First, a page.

I don’t really have a problem with telemarketing. They are in the business of supplying a product and I assume they only want to reach out to people interested in their product or else they are just wasting everyone’s time.
So today I got a call on my personal cell phone from the number (312) 506-3688 – I didn’t recognize the number, but I answered anyway.
“Do you take credit cards?”
Well, since they didn’t identify themselves, I figure they have the wrong number.
“No, this is a personal cell phone, you must have the wrong number.”
“Well is this XXXX tenancy?”
“Nope, have a nice day.”
And I hung up. They actually had my last name right, but I’m not a business and don’t deal with tenants as I’m not a landlord.
Then I think, what would they have done if I had said yes? Give me their credit card info over the phone to a wrong number? So I did a quick google search on the phone number and found this interesting little service at www.800notes.com .
Apparently, this number belongs to a company called Landmark Merchant Solutions, and is in the habit of contacting people and asking if they accept credit cards.
A quick mental checklist of where my number was and how they might have gotten it turned up that yes, last month I had to acquire a business license from the city because I did some independent consulting last year as a computer programmer from my home. Since the city classified it as a home based business, I had to apply for a home occupancy permit and a business license ($150 and $102.95) retroactively. Even though this was done last year as a part-time gig between jobs, the government always gets their pound of flesh.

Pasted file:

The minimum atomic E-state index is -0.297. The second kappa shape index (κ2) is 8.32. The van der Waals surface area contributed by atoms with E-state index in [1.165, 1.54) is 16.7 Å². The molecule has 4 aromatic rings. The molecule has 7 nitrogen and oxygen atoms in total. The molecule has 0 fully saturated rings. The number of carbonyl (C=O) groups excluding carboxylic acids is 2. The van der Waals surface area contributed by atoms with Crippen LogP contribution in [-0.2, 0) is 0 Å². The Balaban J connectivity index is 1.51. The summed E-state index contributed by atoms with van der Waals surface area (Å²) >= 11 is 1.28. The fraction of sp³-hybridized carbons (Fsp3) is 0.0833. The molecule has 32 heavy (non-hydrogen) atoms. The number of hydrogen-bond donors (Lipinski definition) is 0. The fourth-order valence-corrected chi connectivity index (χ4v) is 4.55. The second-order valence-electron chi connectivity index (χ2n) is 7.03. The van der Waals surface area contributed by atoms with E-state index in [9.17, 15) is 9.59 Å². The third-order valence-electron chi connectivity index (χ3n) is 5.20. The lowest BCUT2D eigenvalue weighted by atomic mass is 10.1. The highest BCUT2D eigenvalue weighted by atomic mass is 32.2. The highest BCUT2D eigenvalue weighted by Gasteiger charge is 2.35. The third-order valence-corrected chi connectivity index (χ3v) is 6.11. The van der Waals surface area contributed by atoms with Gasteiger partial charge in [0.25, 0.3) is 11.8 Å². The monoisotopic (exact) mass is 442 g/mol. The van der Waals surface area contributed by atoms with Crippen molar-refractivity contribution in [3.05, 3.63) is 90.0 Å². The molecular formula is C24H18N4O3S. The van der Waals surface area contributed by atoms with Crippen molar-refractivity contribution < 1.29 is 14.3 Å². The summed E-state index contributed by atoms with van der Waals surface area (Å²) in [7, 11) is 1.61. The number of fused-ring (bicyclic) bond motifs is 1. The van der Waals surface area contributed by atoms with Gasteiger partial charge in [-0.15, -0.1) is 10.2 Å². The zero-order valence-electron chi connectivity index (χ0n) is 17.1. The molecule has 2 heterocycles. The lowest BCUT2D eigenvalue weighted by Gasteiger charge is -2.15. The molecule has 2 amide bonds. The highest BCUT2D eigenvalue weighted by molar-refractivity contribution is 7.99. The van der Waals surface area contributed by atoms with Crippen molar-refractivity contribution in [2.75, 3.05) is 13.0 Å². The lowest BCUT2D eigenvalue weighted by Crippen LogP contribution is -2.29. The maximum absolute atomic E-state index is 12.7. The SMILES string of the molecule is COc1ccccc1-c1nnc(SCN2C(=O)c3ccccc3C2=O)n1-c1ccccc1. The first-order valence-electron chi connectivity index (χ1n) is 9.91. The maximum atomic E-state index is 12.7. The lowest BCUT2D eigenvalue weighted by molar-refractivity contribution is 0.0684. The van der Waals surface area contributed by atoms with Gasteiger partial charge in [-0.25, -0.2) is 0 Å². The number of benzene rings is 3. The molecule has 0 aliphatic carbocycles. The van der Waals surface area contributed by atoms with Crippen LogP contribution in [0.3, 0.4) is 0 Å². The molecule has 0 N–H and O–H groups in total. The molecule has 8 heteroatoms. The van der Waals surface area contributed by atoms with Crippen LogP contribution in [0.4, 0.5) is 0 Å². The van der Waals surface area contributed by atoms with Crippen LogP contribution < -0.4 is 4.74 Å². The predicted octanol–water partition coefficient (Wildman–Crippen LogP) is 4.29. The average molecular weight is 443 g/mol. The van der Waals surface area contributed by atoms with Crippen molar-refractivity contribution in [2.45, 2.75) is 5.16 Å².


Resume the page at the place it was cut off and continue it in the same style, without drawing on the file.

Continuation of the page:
I used my last name and “Consulting” as the name of the company, and since I don’t ever answer my home phone these days (anyone who needs to get in contact with me knows to call the cell, and the only reason we currently have a home phone is for the DSL) I used my cell phone as the business number. So instead of consulting, I either heard tenancy, or that’s what they said.
Either way, I have to wonder how effective that is. Wouldn’t it be more straightforward to just say they are a telemarketer from this landmark solutions company and would like to know if I wanted to accept credit cards? Or maybe even a hello, congratulations on the new business, have you thought about accepting credit cards? If they had done that, I might have listened to them and even called them back if I ever decided to go back into the consulting gig again (after all, I’ve already got the business license for it!). Instead, there goes a minute of my cell phone time and I won’t call them back when I’m ready to accept credit cards because of this initial impression.
I have to wonder where the break even point for them pounding out calls to new businesses vs. cultivating a relationship with some common courtesy resides?